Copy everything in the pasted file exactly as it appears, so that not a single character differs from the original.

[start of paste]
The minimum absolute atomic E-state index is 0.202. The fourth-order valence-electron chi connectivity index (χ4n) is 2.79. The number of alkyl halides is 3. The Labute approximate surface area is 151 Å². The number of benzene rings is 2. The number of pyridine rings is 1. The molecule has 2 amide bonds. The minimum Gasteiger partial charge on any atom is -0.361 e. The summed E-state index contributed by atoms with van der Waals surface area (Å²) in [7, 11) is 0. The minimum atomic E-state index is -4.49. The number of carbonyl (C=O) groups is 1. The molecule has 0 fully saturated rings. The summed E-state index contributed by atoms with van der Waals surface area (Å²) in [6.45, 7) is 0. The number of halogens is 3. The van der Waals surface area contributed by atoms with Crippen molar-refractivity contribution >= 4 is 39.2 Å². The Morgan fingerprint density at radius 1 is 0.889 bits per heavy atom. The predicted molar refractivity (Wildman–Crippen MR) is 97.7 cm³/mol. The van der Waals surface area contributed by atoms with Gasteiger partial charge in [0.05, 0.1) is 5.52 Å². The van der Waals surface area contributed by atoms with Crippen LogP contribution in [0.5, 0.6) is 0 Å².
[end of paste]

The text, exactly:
The minimum absolute atomic E-state index is 0.202. The fourth-order valence-electron chi connectivity index (χ4n) is 2.79. The number of alkyl halides is 3. The Labute approximate surface area is 151 Å². The number of benzene rings is 2. The number of pyridine rings is 1. The molecule has 2 amide bonds. The minimum Gasteiger partial charge on any atom is -0.361 e. The summed E-state index contributed by atoms with van der Waals surface area (Å²) in [7, 11) is 0. The minimum atomic E-state index is -4.49. The number of carbonyl (C=O) groups is 1. The molecule has 0 fully saturated rings. The summed E-state index contributed by atoms with van der Waals surface area (Å²) in [6.45, 7) is 0. The number of halogens is 3. The van der Waals surface area contributed by atoms with Crippen molar-refractivity contribution >= 4 is 39.2 Å². The Morgan fingerprint density at radius 1 is 0.889 bits per heavy atom. The predicted molar refractivity (Wildman–Crippen MR) is 97.7 cm³/mol. The van der Waals surface area contributed by atoms with Gasteiger partial charge in [0.05, 0.1) is 5.52 Å². The van der Waals surface area contributed by atoms with Crippen LogP contribution in [0.5, 0.6) is 0 Å².